provides further evidence for this (cf. Barnlund 1975b:106-103). feel' but 'I should not verbalise what I feel'; that is, not 'I don't want
Amzmcan culture encourages a generalised friendly attitude to people, peopie to icnow what I feel' but 'I don't want to say what I feel' The
including strangers. But this, too, is different from the personalised af- whole Japanese emphasls on empathy, on ojnolyaf-i(cf. Lebra 1976:33-
fection displayed, for example, in Russian hypocoristic names. The 49) shows that Japanese culture does not discourage an interest in other
An~ericangeneraiised friendliness can be seen m the common phrase people's emotions: quite the contrary. But it does discourage verbal
expression oi emotions. We coiild formuiate, tlierefore. tile following, cultural ewianattons for the cioss-ltngul~ttcdifferences associated with
firller, set o i 1ap;inese cultural norms related to emotions: ulese terms can be provided
(1) I don't arant someone to feel something bad
(2) i don'! to say \\,hat I feel
(3:) I should lanow what this person can feel 2.1. American culture vs. Israeli culture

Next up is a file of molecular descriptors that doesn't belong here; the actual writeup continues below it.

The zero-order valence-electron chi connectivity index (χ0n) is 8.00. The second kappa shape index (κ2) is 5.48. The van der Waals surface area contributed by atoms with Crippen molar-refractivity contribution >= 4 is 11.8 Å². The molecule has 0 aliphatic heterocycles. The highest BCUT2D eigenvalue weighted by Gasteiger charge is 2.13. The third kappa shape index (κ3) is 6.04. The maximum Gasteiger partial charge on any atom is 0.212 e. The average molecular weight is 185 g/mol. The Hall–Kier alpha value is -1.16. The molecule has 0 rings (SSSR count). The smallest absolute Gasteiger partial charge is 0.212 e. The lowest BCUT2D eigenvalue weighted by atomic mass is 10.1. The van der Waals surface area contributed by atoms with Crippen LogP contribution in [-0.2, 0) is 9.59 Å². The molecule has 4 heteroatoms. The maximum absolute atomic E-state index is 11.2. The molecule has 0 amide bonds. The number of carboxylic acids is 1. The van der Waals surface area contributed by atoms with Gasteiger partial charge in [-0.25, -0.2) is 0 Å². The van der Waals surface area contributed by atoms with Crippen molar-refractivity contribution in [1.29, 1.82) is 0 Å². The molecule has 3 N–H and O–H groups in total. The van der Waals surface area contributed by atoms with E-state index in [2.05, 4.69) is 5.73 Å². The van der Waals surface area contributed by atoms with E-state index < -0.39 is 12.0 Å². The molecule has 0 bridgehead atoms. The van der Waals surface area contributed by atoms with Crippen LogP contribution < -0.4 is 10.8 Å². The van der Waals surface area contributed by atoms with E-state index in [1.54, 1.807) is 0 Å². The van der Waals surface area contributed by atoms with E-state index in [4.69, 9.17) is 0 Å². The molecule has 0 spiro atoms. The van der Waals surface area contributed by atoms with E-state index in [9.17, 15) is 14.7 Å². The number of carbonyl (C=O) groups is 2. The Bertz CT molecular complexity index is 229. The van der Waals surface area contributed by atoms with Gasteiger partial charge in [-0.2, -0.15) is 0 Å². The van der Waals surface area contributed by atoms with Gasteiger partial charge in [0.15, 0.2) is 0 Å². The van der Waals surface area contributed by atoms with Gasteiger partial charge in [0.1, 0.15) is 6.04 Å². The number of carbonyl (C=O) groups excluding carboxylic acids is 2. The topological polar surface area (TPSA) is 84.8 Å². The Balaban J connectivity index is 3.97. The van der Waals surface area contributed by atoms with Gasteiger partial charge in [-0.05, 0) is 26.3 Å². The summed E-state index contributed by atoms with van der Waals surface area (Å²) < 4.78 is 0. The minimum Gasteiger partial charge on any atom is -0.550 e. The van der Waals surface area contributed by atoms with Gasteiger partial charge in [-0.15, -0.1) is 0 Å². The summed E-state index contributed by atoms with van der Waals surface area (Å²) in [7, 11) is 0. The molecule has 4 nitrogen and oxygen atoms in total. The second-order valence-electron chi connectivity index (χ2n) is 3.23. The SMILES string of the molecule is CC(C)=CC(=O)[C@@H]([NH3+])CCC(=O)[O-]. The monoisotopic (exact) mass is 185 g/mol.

1111s jlerson doesn't nave to say i t
According to Blum-Iculka - Danet - Gherson (1985:133), "steweri
from a cross-cultural perspective, the generai ievel of directness in
Israeli society 1s probably reiativeiy very high" What exactly is meant
by thts 'hlgh level' of 'directness'? One clear example is provided by
2. 'Directness'
the wide use of bare Imperatives in social interaction. iticluding public
The terms directness' anti 'indireciness are often used in linguistic (Passenger to driver: on the bus)
rlescriprions as if rliey mere self-espianiitory. In fact; however. they are Passenger A: pray ei iiadeler, lreha,o
applied to iotally different phenomena, \~,htch are shaped by totally (Open the door, drtver.) (No response.)
different values. Passenger B: izesag, deier oxorrr.
The conftision wiiich sunounds this notlon 1s linked wldi the rvidely (Driver, rear door.)
accepted disrinction oetrveeii so-called 'directr and 'indirect' speech acts. (Compliance.)
and ?n poriicuiar. beI\\,een imperatives and the so-called whimperatlves. (Blum-ICullca - Danet - Gherson 1985:124)